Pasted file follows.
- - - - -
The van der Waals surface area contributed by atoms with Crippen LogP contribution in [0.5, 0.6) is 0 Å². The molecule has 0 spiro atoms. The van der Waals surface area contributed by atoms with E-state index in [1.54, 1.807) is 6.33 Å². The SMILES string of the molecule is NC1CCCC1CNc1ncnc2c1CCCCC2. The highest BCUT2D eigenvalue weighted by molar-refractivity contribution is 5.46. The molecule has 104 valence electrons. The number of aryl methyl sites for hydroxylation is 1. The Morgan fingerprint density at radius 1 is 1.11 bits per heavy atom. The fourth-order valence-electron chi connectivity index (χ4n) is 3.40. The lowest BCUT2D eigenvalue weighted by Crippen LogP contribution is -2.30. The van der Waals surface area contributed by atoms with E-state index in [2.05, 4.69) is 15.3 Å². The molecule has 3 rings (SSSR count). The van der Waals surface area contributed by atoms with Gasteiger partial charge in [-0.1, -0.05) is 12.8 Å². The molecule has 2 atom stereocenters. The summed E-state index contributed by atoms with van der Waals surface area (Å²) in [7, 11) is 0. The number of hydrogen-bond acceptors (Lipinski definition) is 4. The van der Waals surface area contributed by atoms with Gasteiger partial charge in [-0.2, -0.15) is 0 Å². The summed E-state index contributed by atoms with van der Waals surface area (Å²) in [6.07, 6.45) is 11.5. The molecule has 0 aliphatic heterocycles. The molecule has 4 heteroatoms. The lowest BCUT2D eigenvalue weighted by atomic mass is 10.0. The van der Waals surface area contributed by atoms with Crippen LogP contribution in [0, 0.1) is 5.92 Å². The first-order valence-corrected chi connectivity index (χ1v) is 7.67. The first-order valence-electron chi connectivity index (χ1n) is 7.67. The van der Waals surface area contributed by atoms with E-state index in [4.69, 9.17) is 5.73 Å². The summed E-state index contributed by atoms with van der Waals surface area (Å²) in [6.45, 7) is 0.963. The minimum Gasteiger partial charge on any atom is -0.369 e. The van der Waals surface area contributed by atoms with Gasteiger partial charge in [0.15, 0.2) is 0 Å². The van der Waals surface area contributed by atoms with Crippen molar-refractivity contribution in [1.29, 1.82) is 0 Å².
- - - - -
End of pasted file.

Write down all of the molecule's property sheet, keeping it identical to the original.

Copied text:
The van der Waals surface area contributed by atoms with Crippen LogP contribution in [0.5, 0.6) is 0 Å². The molecule has 0 spiro atoms. The van der Waals surface area contributed by atoms with E-state index in [1.54, 1.807) is 6.33 Å². The SMILES string of the molecule is NC1CCCC1CNc1ncnc2c1CCCCC2. The highest BCUT2D eigenvalue weighted by molar-refractivity contribution is 5.46. The molecule has 104 valence electrons. The number of aryl methyl sites for hydroxylation is 1. The Morgan fingerprint density at radius 1 is 1.11 bits per heavy atom. The fourth-order valence-electron chi connectivity index (χ4n) is 3.40. The lowest BCUT2D eigenvalue weighted by Crippen LogP contribution is -2.30. The van der Waals surface area contributed by atoms with E-state index in [2.05, 4.69) is 15.3 Å². The molecule has 3 rings (SSSR count). The van der Waals surface area contributed by atoms with Gasteiger partial charge in [-0.1, -0.05) is 12.8 Å². The molecule has 2 atom stereocenters. The summed E-state index contributed by atoms with van der Waals surface area (Å²) in [7, 11) is 0. The number of hydrogen-bond acceptors (Lipinski definition) is 4. The van der Waals surface area contributed by atoms with Gasteiger partial charge in [-0.2, -0.15) is 0 Å². The summed E-state index contributed by atoms with van der Waals surface area (Å²) in [6.07, 6.45) is 11.5. The molecule has 0 aliphatic heterocycles. The molecule has 4 heteroatoms. The lowest BCUT2D eigenvalue weighted by atomic mass is 10.0. The van der Waals surface area contributed by atoms with Crippen LogP contribution in [0, 0.1) is 5.92 Å². The first-order valence-corrected chi connectivity index (χ1v) is 7.67. The first-order valence-electron chi connectivity index (χ1n) is 7.67. The van der Waals surface area contributed by atoms with E-state index in [4.69, 9.17) is 5.73 Å². The summed E-state index contributed by atoms with van der Waals surface area (Å²) in [6.45, 7) is 0.963. The minimum Gasteiger partial charge on any atom is -0.369 e. The van der Waals surface area contributed by atoms with Gasteiger partial charge in [0.15, 0.2) is 0 Å². The van der Waals surface area contributed by atoms with Crippen molar-refractivity contribution in [1.29, 1.82) is 0 Å².